‘Peace Building’: California Non-profit Teaches Teens to Avoid Violence

‘Peace Building’: California Non-profit Teaches Teens to Avoid Violence
Erin Flynn Jay September 27, 2016

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AHA! helps teens learn “peace-building” techniques to help end violence in schools.

Founded in 1999 shortly after the Columbine school tragedy, AHA! (short for Attitude, Harmony and Achievement) is a volunteer-driven nonprofit that provides compassion training to teenagers in Santa Barbara, California.

“Research is conclusive that compassion training and social-emotional learning programs assist children in feeling safer — to learn, to connect, to achieve,” said AHA! co-founder Jennifer Freed, PhD, a family and child behavioral expert. Freed says compassion training and social-emotional learning programs emphasize managing emotions, empathy, teamwork, responsibility, problem-solving, initiative and grit.

AHA!’s flagship initiative is called Peace Builders, which was launched in 2013 to build community, increase acceptance, and nurture understanding between teen peers. Participants are students who want to develop life skills and confidence. Many are at-risk youth, including victims of physical and sexual abuse.

The program’s strategy “is to connect students to each other in face-to-face sharing of their concerns, their strengths, and their differences,” Freed said. “Students learn to feel closer to one another and safer to learn alongside each other.” Freed said the Santa Barbara high schools participating in AHA! have seen a 70 percent reduction in suspensions and an 11-point rise in cumulative standardized tests.

Helping students develop life skills and confidence

“Teachers express gratitude to us for helping them create a cohesive classroom and for helping students develop more empathy and self-management,” said Freed. “The main difference between AHA! and other robust programs is our adherence to a one-staff-per-six-to-eight teens ratio, and our emphasis on collaborative and joy-based learning.” AHA! promotes intergenerational learning between staff and students, prioritizing the unique and creative ways people express themselves.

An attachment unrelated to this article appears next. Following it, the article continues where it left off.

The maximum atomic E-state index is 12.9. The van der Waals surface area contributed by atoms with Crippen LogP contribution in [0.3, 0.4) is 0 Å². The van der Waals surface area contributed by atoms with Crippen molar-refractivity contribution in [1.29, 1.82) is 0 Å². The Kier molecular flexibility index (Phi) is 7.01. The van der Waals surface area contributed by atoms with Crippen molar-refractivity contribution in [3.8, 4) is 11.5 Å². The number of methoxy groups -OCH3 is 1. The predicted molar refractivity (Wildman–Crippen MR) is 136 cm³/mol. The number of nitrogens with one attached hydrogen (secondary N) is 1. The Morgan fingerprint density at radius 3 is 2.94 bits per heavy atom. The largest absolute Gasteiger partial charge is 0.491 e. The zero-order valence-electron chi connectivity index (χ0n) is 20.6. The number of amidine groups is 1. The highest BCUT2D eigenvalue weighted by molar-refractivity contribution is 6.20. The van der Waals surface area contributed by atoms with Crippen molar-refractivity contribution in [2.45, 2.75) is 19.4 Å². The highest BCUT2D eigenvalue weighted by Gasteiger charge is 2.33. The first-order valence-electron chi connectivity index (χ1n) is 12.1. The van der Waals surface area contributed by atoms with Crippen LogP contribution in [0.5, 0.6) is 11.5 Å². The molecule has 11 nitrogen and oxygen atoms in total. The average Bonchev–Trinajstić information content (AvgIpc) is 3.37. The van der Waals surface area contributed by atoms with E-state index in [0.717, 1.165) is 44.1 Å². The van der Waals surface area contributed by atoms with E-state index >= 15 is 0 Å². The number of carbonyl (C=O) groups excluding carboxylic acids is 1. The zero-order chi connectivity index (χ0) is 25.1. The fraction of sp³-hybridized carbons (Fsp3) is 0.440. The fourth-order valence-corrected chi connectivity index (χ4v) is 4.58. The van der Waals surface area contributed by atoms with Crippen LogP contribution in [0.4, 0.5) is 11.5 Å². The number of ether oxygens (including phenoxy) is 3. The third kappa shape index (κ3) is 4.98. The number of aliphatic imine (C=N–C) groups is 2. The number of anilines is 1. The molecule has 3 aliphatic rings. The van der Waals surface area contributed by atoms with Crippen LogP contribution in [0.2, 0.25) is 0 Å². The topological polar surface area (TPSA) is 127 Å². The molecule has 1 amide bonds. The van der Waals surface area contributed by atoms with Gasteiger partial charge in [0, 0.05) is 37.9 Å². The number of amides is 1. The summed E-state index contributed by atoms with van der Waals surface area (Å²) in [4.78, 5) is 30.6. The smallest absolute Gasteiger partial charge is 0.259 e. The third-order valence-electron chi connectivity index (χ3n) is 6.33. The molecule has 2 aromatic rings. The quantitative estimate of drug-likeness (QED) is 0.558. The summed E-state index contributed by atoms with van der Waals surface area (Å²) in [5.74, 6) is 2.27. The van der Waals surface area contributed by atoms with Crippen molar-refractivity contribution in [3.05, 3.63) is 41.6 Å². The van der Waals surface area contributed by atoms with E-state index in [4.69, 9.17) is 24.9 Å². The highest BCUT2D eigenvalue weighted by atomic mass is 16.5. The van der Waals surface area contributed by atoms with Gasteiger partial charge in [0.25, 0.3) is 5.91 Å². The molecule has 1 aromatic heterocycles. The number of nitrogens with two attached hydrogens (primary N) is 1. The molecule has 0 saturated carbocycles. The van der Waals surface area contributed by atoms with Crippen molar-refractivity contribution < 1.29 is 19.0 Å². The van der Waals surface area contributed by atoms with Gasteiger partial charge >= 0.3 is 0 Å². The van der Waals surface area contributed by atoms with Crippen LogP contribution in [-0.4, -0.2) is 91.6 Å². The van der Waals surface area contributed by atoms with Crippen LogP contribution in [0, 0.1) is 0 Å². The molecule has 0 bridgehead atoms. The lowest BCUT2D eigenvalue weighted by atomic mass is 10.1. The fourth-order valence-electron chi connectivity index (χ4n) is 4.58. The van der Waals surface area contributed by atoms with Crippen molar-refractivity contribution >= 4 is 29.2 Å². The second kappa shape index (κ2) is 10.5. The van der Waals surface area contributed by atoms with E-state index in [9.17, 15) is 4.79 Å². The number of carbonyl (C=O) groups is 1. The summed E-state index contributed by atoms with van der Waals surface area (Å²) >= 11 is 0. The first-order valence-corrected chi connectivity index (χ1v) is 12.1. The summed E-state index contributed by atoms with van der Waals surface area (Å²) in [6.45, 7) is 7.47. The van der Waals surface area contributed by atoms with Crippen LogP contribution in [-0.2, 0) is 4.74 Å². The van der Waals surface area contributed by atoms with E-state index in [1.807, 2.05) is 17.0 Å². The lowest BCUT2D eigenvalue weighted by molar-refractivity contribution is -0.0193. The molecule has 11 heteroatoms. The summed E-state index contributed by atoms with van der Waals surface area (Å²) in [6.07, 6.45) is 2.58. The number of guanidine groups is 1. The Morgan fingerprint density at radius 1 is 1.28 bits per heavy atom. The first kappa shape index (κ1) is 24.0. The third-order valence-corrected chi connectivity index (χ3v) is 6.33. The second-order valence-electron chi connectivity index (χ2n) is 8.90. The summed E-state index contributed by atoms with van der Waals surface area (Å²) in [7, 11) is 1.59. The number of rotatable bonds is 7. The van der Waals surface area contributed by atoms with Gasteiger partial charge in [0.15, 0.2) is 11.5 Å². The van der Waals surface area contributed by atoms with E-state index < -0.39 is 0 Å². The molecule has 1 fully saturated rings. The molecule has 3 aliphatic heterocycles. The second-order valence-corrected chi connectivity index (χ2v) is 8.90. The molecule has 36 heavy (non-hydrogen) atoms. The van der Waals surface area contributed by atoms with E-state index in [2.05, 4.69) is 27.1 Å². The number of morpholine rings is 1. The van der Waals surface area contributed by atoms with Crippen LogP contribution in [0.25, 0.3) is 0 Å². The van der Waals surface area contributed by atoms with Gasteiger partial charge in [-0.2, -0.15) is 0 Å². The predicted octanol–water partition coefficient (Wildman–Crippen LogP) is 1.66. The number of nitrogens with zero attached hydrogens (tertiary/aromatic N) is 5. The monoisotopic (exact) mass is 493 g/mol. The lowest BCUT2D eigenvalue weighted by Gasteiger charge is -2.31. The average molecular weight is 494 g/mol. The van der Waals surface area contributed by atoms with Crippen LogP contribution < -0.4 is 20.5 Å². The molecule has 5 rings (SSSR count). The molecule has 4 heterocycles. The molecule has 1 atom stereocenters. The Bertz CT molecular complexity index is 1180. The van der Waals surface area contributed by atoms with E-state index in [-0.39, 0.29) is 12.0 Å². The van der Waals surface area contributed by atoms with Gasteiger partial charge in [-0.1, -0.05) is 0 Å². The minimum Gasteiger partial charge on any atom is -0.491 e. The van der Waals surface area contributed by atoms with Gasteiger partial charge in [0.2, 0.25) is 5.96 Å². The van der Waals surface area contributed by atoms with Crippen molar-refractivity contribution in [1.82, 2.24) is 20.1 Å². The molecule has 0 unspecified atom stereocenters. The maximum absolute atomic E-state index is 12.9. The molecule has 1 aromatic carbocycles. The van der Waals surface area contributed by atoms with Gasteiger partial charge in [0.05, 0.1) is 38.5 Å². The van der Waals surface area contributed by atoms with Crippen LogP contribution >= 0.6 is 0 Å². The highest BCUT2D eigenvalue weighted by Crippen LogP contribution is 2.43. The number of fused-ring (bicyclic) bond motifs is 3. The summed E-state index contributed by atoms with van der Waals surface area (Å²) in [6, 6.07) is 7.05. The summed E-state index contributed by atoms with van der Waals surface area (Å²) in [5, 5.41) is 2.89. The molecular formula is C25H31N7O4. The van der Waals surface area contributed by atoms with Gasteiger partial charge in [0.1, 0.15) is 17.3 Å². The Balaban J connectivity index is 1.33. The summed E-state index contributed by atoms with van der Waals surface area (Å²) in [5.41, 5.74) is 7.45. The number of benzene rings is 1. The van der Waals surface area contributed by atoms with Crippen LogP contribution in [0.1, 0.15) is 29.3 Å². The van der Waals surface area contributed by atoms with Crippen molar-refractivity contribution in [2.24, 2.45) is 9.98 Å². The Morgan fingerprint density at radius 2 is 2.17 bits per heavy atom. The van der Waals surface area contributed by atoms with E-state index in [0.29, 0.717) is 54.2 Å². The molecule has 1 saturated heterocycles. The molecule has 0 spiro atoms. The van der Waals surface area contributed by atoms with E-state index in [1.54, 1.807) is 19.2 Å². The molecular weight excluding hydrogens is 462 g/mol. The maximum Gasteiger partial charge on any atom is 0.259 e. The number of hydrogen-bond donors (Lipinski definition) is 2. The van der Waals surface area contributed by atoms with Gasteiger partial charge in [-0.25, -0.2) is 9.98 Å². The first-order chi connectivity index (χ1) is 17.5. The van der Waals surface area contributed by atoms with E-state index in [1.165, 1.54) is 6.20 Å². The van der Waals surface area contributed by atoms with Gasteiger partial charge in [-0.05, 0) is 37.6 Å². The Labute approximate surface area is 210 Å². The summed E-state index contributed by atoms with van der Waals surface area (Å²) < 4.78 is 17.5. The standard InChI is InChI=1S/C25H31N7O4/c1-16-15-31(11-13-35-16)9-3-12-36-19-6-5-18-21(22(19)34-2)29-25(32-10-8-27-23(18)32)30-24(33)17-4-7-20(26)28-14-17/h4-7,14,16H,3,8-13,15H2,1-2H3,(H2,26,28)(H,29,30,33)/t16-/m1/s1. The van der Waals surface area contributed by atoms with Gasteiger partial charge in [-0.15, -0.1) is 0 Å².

Freed said AHA! is working on deepening its roots within every public secondary school in Santa Barbara, and then transferring their comprehensive model to other districts. “We have consulted with other districts nationally and want to use our expertise to coach other districts in how to incorporate our best practices into what they are already offering,” she said.

Peace-building tips to help prevent violence

Freed said these tips can help teachers implement peace-building techniques to discourage violence at school:

  • Be a “giving detective.” Help students learn to identify the small and big ways people help each other out. Make sure to acknowledge their efforts with small and precise appreciation. No one ever complains about being reasonably recognized.
  • Halt negative gossip. If a student starts negative gossip, interrupt gently by saying “It feels so much better to talk positively about people, so let’s find something else to talk about.”
  • Write down what you are grateful for. Assign students to take time each day to quietly remind themselves of what they are grateful for, and to write it down. This brings peace in their hearts.

These tips and more are available in Freed’s book “PeaceQ,” which will be published in November.

Social/emotional learning instructors are key

AHA! tries to find people who see its work as a calling and have solid personal skills coming into the job. The organization also conducts weekly training and quarterly retreats to strengthen people’s abilities. “Our staff is constantly being trained and working on continuous improvement of their skills,” said Freed. “Over half our staff has a master’s degree in psychology or education.”

Freed admitted that it is challenging to find the right staff with the mindset that is most conducive to work with teens. That is why AHA! is constantly recruiting,  interviewing, and investing in its staff.

Erin Flynn Jay is a writer, editor, and publicist, working mainly with authors and small businesses since 2001. Erin’s interests also reach into the educational space, where her affinity for innovation spurs articles about early childhood education and learning strategies. She is based in Philadelphia.

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